Prior to 1938, a consumer could buy any nonnarcotic drug without first obtaining a doctor's prescription. Consumers often obtained prescriptions or at least sought the advice of physicians before self-medicating, but were under no legal compulsion to do so. The situation may seem remarkable, but why? Today car owners may use the services of a certified auto mechanic to fix their cars but are not required to obtain a mechanic's prescription before working on the car (despite the fact that improper maintenance can be dangerous). As noted in the text, the creation of the prescription-only class of drugs was a regulatory decision made by the FDA and seemingly at odds with congressional intent.
If there were no prescription requirements today, many consumers would continue to seek a doctor's advice or prescription for some conditions, just as they did prior to 1938. The main effect of a prescription requirement is to make it more difficult to obtain the drugs that consumers would otherwise obtain without a prescription. Consumers do not have the scientific knowledge that doctors have, but they do have the best knowledge of their own personal situation, history, and costs of going to see the doctor. Moreover, they are the ones who taste the consequences of properly or improperly treating their sickness. So, in a world without prescription requirements, they would still have motivation to improve their practical knowledge of whether it is necessary to see a doctor and get a prescription (Peltzman 1987). Drugs they would buy without a prescription, if permitted, would tend to be drugs for which the doctors advice is not particularly necessary. But prescription requirement often prevent consumers from obtain simple remedies. By raising the costs of obtaining drugs, prescription requirements raise the cost of health care and thereby reduce treatment and injure health.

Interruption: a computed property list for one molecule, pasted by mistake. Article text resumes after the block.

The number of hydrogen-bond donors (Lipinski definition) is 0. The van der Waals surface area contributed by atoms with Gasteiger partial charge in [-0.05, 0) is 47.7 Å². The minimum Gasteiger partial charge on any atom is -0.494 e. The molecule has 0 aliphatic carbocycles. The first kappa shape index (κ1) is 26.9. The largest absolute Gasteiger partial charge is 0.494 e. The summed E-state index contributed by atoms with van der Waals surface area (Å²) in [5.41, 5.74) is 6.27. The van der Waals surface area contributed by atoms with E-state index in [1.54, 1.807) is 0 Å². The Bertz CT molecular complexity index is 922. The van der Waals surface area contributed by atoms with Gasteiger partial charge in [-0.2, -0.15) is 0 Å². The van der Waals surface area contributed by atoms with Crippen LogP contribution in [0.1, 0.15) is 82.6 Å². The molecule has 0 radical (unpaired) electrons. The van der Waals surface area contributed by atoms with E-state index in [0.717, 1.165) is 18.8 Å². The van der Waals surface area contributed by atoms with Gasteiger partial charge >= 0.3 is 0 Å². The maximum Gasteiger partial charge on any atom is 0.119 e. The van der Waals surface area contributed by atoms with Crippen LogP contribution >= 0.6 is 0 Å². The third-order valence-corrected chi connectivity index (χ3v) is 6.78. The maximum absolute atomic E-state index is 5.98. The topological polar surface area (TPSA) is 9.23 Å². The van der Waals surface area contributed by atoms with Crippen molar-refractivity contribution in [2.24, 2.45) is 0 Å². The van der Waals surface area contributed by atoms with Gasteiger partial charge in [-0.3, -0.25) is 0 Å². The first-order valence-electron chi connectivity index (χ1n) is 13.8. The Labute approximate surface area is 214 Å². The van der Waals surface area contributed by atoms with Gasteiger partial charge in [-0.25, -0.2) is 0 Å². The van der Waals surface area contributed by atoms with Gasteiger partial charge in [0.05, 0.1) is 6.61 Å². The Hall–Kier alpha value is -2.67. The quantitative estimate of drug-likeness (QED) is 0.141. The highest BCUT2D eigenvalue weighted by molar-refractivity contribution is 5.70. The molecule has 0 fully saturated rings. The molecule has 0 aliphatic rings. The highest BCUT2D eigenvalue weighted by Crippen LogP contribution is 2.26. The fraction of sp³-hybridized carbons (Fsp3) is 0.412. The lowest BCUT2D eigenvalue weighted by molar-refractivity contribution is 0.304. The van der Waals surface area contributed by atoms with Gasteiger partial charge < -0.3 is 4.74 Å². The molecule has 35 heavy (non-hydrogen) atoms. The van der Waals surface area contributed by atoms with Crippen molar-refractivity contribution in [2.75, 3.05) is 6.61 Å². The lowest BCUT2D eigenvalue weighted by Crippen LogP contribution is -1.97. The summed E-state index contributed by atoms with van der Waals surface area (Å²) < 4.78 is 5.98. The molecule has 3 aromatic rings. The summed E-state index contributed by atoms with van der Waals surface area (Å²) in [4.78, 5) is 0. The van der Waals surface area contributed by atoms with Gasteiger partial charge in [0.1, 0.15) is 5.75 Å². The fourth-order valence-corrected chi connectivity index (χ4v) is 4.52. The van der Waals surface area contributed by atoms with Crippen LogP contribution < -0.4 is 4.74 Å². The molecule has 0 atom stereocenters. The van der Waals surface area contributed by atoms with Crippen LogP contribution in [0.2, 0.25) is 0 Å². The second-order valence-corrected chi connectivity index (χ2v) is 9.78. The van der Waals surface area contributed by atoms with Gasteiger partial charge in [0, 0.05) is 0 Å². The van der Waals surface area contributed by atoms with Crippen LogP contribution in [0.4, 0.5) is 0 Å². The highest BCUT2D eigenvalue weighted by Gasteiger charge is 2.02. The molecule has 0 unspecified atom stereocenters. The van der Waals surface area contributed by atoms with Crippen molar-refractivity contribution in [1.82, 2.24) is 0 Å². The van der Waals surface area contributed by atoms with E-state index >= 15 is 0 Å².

Some will contend that prescription-only requirements protect consumers from their own ignorance and haste. Peltzman (1987) compares accidental poisonings in the United States before and after the 1938 law and across countries today. He concludes that "enforcement of prescription-only regulation does not significantly improve the health of drug consumers. . . . Apparently, consumers are able to understand the value of a doctor's advice even if they are not required to seek it" (23536).
One legitimate concern with relaxing prescription-only requirements is the possibility of excerbating already serious problems with antibiotic resistance. When antibiotics are used indiscriminately for nonbacterial infections or when they are not taken in a full course, bacteria can become resistant, and such resistance can rapidly spread throughout an entire population. Prescription-only requirements for antibiotics might, therefore, be a wise measure on the grounds that improper use can cause external effects (i.e., can negatively affect other people.) Unfortunately, prescription-only requirements have not kept the problem of antibiotic resistance under control.
Temin (1992) examines the costs and benefits of switching from a prescription-only status to an over-the-counter status for drugs and finds that the benefits have been large. Peltzman's and Temin's results suggest that, with the exception perhaps of antibiotics, prescription requirements should be abandoned or at least loosened.